If you have a nightshade allergy then you definitely need to know all the veggies you can’t touch. But does this include black pepper ? It’s possibly the most common spice ever used, at least in Western cooking.
Trying to avoid something containing pepper is really difficult, so lets clear up whether black pepper is a nightshade or not.
Is black pepper a nightshade ?
No, black pepper is not a nightshade. Despite the name ‘pepper’ it has nothing to do with chili peppers or bell peppers. And if you’re wondering about the Latin names, black pepper is named Piper nigrum, while the only nightshade you can confuse it with is called Solanum nigrum.
The only thing they have in common is black berries, which they both grow. But the Solanum nigris (nightshade) is poisonous, while the Piper nigris (pepper) berries are not poisonous. In fact, black pepper is only black once the berries dry out, and that’s how it was named black pepper.
There is such a thing as green pepper, which is the fresh, raw peppercorns and they’re not dried out. They have a much milder flavor and can be chewed along with the food.
We should clear up what nightshades are, so we’re all on the same page here.
Read Also: Why Is Black Pepper So Common ?
What are nightshades ?
Nightshades are the common name given to all plants within the Solanaceae family. It’s a big family, and has a surprising number of veggies that we actually eat or use as decoration. Some of the most common nightshades are:
- bell peppers
- chili peppers
- belladonna, an ancient poisonous plant
- ground cherries and Chinese lanterns
Not all nightshades are on that list, but the most common. The ones people know of, and as you’ve noticed some of them are edible. Of course, some folks may have a severe reaction to the alkaloids in nightshades and have to avoid them.
Nightshades trigger gut problems
Some folks are fine with nightshades, some only develop a problem in time, and some just can’t have them at all from the get-go. The trouble with nightshades is that they contain alkaloids that affect the gut lining.
For those with IBS or any other intestinal or digestive problem, nightshades like tomatoes, bell peppers, eggplant, or even just smoking tobacco may trigger vomiting, diarrhea, gastritis, nausea, or worse.
Possibly one of the most common reactions is acid reflux after eating something with tomatoes or tomato sauce. This can be from an early age, or develop as time goes on. This is especially bad if paired with onions. Although onions are not nightshades, they are acidic in their own way and paired with tomatoes can be too much for some folks.
Don’t confuse peppers with pepper
Possibly the biggest reason for confusion, pepper and pepper mean the same thing, at face value. But, peppers as in bell and chili peppers are one thing, and pepper as in ground peppercorn is another.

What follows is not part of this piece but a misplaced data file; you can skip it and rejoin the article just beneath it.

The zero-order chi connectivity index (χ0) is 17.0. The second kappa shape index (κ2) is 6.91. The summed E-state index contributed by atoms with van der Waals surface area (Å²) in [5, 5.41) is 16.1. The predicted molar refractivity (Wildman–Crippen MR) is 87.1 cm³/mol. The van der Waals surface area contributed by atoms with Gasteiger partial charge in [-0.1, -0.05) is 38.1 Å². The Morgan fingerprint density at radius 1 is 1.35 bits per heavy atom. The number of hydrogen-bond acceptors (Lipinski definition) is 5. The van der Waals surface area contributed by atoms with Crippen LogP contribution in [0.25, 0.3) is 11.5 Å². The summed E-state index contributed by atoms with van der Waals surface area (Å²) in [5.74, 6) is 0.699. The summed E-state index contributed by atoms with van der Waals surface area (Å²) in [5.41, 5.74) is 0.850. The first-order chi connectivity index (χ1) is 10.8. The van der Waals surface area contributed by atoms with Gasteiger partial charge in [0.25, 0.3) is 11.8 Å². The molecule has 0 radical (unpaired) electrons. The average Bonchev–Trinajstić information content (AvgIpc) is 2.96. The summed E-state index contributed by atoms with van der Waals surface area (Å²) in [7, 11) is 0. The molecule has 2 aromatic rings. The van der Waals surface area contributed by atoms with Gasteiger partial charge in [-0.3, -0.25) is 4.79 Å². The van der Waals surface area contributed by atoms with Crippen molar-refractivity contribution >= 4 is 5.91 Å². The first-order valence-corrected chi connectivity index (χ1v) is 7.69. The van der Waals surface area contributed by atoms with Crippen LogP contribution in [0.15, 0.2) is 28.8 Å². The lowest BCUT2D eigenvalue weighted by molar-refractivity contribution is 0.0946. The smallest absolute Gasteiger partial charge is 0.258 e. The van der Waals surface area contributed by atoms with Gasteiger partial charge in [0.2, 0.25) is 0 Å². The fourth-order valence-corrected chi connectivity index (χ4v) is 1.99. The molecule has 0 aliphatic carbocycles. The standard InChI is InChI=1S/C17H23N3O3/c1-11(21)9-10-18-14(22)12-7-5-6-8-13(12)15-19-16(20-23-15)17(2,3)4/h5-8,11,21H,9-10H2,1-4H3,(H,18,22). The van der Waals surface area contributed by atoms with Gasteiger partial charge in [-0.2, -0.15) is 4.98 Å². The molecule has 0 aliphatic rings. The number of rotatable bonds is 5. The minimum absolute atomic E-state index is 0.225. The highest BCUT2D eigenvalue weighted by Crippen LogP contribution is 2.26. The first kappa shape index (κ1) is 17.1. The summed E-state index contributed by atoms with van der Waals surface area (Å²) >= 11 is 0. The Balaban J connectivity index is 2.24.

These two can be easily confused in a sentence, dish description, recipe, anything to do with food.
The reason peppers are called pepper is because when they were first introduced to Europe by dear old Columbus, black pepper was already an established spice. Moreover, the word ‘pepper’ referred to any spice that was hot, no matter what it actually was.
And the original peppers that Columbus brought home were actually hot peppers or chili peppers. So, being hot, the peppers got the name after the ground peppercorns.
As time went on, bell peppers were developed as a mild, heatless version. They are still called peppers, as they’re derived from chili peppers.
So in short, black pepper was the original heat, at least in Europe. Since nearly all colonization and culture was from Europe at the time (this was all the way back in the 15th century), the name for these veggies came from there as well.
Bell peppers and chili peppers are indeed nightshades
And yes, peppers are nightshades ! The thing is, nightshade is a family, a big one. As botany goes, a family has several genera, and each of those have several species.
So, peppers belong to the Solanaceae family, the Capsicum genus, and the Capsicum annum species. From there on, each variety like jalapeno, bell, piri piri, birds eye, etc is a different cultivar.
Peppercorns contain piperine, a natural irritant
You may be wondering how or why pepper gets its heat without being a nightshade. Well, capsaicin (from peppers) is not the only natural heat-inducing irritant found in nature.
Pepper has its own, special irritant named piperine. It’s a bit different from capsaicin, in that it’s felt mostly on the tongue, and can get a bit bitter if you use too much. There’s also a distinct flavor to piperine, especially noticeable in freshly ground black pepper.
Capsaicin has more of a gradual burn, and with longer lasting effects. It also has no immediate flavor or taste, and its heat is more all-encompassing than piperine.
In short, pepper and peppers burn differently, but they’re both great ways to add heat to an otherwise bland dish. And although peppers are nightshades, actual pepper is not. This means that an allergy to nightshades wont’ carry over to black pepper.